Over 20 years ago, Jim and Cynthia Peterson collected a brochure for Ookpik Wilderness Lodge during a sportsman show, little did they know that advertisement would make a literary discovery.
“A while back I was going through our retirement folder and came across the brochure for Ookpik Lodge and told Jim we should visit,” said Cynthia Peterson.
Peterson and her husband took the journey to Ookpik Wilderness Lodge located in the northern interior of British Columbia. Located on Babine Lake, it is accessible only by boat in the summer months and by snowshoes during the winter.
It was there they discovered children book author, Caroll Simpson, and invited her to Colusa County.
On Tuesday, January 5, the Friends of the Colusa County Library hosted an Author’s Evening for Simpson, which was casually attended.
There Simpson gave an insight into her creative process and the story behind her books.
“Children often ask me where I get my inspiration, and tell them I get it all around me, I live surrounded by nature and my inspiration,” said Simpson. “Most of my stories are created from an emotional event that made me want to illustrate the story.”
Simpson taught Native art and drama to grade-school children for many years before buying the remote fishing lodge.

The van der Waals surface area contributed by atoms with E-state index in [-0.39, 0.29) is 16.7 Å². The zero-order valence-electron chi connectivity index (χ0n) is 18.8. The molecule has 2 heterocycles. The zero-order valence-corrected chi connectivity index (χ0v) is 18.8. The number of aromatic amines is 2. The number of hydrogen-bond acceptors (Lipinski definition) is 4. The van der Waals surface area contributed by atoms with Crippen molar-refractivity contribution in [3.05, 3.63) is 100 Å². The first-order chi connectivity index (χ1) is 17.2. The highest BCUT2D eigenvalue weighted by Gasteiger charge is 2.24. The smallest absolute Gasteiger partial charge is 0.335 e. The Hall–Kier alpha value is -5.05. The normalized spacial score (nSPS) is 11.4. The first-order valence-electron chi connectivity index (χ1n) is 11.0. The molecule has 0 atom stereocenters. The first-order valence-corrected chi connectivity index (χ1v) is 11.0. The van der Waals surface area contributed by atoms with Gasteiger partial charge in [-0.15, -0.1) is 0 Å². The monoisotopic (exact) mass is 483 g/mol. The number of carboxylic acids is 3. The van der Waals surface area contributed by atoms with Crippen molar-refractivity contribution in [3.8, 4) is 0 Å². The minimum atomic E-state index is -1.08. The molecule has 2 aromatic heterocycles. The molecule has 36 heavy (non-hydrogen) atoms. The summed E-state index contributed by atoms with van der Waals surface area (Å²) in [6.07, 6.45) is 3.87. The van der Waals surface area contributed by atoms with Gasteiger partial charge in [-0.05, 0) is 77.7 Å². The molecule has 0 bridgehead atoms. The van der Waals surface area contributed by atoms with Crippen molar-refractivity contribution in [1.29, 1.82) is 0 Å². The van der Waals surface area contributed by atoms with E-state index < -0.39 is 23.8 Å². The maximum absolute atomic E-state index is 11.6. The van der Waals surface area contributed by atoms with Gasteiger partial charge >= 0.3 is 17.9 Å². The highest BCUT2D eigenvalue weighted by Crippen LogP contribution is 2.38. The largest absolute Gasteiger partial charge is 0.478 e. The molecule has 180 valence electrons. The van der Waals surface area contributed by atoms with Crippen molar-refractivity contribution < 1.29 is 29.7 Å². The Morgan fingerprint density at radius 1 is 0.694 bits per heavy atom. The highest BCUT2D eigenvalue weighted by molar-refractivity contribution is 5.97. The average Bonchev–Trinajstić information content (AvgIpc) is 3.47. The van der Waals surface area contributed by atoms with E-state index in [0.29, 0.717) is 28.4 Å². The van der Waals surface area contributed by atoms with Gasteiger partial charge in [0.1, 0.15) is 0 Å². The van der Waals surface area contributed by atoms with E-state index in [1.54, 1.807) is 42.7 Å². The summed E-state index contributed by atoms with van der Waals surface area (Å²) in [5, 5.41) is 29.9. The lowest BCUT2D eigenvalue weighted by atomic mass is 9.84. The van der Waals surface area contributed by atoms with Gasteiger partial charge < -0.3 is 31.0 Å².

While at the lodge, Simpson spends the off-season writing and painting; and even makes trips to Mexico to complete some of her work.
From concept to the publisher, Carol commented that it takes about five or so months for her to complete her books.
Simpson authored and illustrated four books: ‘Brothers of the Wolf,’ ‘The Salmon Twins,’ ‘The First Mosquito,’ ‘The First Beaver,’ She is currently working on her fifth book.
She sees her work as a celebration of the legends and art of the First Nations of the Pacific Northwest. Her love for the art and history of the First Peoples of North America started when she was a young girl. S
Simpson began studying Indian history and made her first moccasins at age 10, graduating to making leather clothing by the time she was 13. She still does leatherwork, and she has also made cradleboards for more than 30 years. Her love and respect for First Nations traditions are matched by her love for animals and nature.